20 May - Be alert for western flower thrip threat

Western flower thrip: Check for the tell-tale scratching on the foliage of bedding plants, roses, fuchsia and clematis. Blue sticky traps and lures can help to monitor susceptible crops. Under protection, use Amblyseius spp. if temperatures are stable. Control pupae with Hypoaspis or Macrocheles mites or the rove beetle, Atheta coriaria. Use Conserve, Dynamec, Naturalis-L or Nemolt (SOLA 2010-2131) with predators. Nematode drenches can control the larva.

Planting quality: The quality and standard of tree and shrub planting can make all the difference to establishment - we all know it but do not always do it. Good drainage prevents waterlogging and aeration of the root area - roots breathe too. Make sure that staff are trained in correct hole preparation, including attention to any compaction around the hole and drainage of the planting area.

Bifenthrin: All remaining products have an end use and storage date of 30 May 2011.

Bees: Notify nearby beekeepers if crops are sprayed in flower. Damage to colonies can involve court action by the Health & Safety Executive.

Dianthus: Newly-potted dianthus may need a directed spray to the crown of Prestop, Scotts Octave, Serenade ASO or Switch to control Fusarium spores. Sciarid larvae can damage roots straight after potting so apply nematodes, Hypoaspis or Atheta.

Two-spotted spider mite: Keep Phytoseiulus applications going on vulnerable crops. Add in Amblyseius californicus for warmer days.

Edible crops: Remember that although some crops are grown as ornamentals they are still considered to be edible with specific harvest intervals, which must elapse prior to despatch. A considerable list of SOLAs relates to outdoor and protected herbs too, which must be printed off and read before application.

Thuja: Needle cast disease (Didymascella) causes fronds to go brown. Dark-brown spots on the upper surface of the foliage spread down through the tree. Control with Scotts Octave or Signum (SOLA 2009-1842) at three-weekly intervals until the end of July.

Impatiens downy mildew: On all impatiens cuttings brought into the nursery, make sure that they are given a spray of Fubol Gold (SOLA 2010-2567) as a precaution against impatiens downy mildew.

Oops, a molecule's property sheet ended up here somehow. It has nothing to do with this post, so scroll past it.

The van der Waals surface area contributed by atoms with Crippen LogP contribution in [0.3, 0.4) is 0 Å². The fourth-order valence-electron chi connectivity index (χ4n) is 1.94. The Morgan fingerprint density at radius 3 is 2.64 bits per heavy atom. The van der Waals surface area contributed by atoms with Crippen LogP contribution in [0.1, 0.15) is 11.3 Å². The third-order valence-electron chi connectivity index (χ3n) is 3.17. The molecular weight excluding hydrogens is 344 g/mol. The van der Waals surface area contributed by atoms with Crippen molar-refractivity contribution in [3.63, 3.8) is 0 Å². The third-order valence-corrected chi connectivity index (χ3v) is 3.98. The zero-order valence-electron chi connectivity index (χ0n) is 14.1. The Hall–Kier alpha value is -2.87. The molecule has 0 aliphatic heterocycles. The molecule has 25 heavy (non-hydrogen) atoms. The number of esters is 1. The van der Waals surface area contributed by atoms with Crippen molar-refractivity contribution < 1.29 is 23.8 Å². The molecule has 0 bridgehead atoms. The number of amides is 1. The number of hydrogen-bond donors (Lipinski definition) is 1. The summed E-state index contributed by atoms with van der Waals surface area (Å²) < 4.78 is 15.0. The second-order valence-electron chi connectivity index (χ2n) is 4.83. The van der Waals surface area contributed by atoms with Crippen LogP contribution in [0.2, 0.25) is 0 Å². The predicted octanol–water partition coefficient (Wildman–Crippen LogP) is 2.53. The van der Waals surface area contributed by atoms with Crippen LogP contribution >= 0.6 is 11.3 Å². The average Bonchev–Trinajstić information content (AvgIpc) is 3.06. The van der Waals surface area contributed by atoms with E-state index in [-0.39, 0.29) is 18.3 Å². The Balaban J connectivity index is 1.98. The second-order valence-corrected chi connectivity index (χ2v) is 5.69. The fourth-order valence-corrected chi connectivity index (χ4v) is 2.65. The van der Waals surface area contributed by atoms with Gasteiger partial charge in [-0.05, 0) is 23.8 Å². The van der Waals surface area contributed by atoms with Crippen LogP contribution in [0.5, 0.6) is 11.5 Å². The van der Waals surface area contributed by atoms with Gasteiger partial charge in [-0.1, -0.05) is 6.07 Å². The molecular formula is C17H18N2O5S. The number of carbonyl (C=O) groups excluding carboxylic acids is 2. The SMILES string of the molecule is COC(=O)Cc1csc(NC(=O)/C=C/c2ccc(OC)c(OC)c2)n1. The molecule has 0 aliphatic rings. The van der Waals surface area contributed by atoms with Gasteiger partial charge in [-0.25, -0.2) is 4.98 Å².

John Adlam - Managing director, Dove Associates


Have you registered with us yet?

Register now to enjoy more articles and free email bulletins

Sign up now
Already registered?
Sign in

Before commenting please read our rules for commenting on articles.

If you see a comment you find offensive, you can flag it as inappropriate. In the top right-hand corner of an individual comment, you will see 'flag as inappropriate'. Clicking this prompts us to review the comment. For further information see our rules for commenting on articles.

comments powered by Disqus

Read These Next

What is being done to develop biocontrols against orchard pests?

What is being done to develop biocontrols against orchard pests?

The SIVAL horticultural trade show in Angers, France, this week (16-18 January) heard about several initiatives to promote more environmentally sustainable orchard growing.

What does the 25-year plan mean for growers?

What does the 25-year plan mean for growers?

Published on 11 January, the Government's long-awaited 'A Green Future: Our 25 Year Plan to Improve the Environment' brings together a number of policy strands into a single framework that will impact many sectors, not least fresh produce, over the coming decades.

What will 'embracing change' mean for horticulture?

What will 'embracing change' mean for horticulture?

At the Oxford Farming Conference, whose theme was "embracing change", Defra secretary Michael Gove expanded on what a post-Brexit UK agriculture and land-use policy will look like and how it will impact farmers and growers.


Follow us on:
  • Facebook
  • LinkedIn
  • Twitter
  • Google +
Horticulture Jobs
More Horticulture Jobs

Pest & Disease Tracker bulletin 

The latest pest and disease alerts, how to treat them, plus EAMU updates, sent direct to your inbox.

Sign up here

Professor Geoffrey Dixon

GreenGene International chair Geoff Dixon on the business of fresh produce production
 

Read Professor Geoffrey Dixon